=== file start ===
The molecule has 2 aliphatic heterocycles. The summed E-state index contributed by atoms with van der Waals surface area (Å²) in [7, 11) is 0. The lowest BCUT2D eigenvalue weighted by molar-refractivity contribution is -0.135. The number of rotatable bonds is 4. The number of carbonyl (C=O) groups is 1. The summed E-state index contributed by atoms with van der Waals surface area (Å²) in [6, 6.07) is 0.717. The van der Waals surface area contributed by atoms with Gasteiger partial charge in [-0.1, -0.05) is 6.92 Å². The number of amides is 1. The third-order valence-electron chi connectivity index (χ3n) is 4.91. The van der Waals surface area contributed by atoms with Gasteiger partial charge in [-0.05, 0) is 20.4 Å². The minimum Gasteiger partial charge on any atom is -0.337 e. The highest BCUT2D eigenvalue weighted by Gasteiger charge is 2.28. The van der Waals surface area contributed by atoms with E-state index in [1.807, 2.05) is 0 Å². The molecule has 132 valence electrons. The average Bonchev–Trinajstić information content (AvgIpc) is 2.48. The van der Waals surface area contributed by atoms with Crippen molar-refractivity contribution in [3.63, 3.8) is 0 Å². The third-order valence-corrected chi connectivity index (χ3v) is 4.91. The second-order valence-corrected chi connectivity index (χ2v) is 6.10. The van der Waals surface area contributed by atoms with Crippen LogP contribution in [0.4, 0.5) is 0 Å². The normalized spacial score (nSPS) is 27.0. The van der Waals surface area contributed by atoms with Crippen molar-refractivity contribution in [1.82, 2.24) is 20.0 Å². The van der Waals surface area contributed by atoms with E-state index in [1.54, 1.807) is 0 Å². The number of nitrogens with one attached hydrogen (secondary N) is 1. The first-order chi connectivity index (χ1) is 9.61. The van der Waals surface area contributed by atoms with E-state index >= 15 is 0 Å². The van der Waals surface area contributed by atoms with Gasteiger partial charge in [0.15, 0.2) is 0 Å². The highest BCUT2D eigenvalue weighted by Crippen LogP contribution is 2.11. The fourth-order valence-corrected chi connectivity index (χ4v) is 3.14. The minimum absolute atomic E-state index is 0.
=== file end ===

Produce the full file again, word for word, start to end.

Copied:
The molecule has 2 aliphatic heterocycles. The summed E-state index contributed by atoms with van der Waals surface area (Å²) in [7, 11) is 0. The lowest BCUT2D eigenvalue weighted by molar-refractivity contribution is -0.135. The number of rotatable bonds is 4. The number of carbonyl (C=O) groups is 1. The summed E-state index contributed by atoms with van der Waals surface area (Å²) in [6, 6.07) is 0.717. The van der Waals surface area contributed by atoms with Gasteiger partial charge in [-0.1, -0.05) is 6.92 Å². The number of amides is 1. The third-order valence-electron chi connectivity index (χ3n) is 4.91. The van der Waals surface area contributed by atoms with Gasteiger partial charge in [-0.05, 0) is 20.4 Å². The minimum Gasteiger partial charge on any atom is -0.337 e. The highest BCUT2D eigenvalue weighted by Gasteiger charge is 2.28. The van der Waals surface area contributed by atoms with E-state index in [1.807, 2.05) is 0 Å². The molecule has 132 valence electrons. The average Bonchev–Trinajstić information content (AvgIpc) is 2.48. The van der Waals surface area contributed by atoms with Crippen molar-refractivity contribution in [3.63, 3.8) is 0 Å². The third-order valence-corrected chi connectivity index (χ3v) is 4.91. The second-order valence-corrected chi connectivity index (χ2v) is 6.10. The van der Waals surface area contributed by atoms with Crippen LogP contribution in [0.4, 0.5) is 0 Å². The normalized spacial score (nSPS) is 27.0. The van der Waals surface area contributed by atoms with Crippen molar-refractivity contribution in [1.82, 2.24) is 20.0 Å². The van der Waals surface area contributed by atoms with E-state index in [1.54, 1.807) is 0 Å². The number of nitrogens with one attached hydrogen (secondary N) is 1. The first-order chi connectivity index (χ1) is 9.61. The van der Waals surface area contributed by atoms with E-state index >= 15 is 0 Å². The van der Waals surface area contributed by atoms with Gasteiger partial charge in [0.15, 0.2) is 0 Å². The highest BCUT2D eigenvalue weighted by Crippen LogP contribution is 2.11. The fourth-order valence-corrected chi connectivity index (χ4v) is 3.14. The minimum absolute atomic E-state index is 0.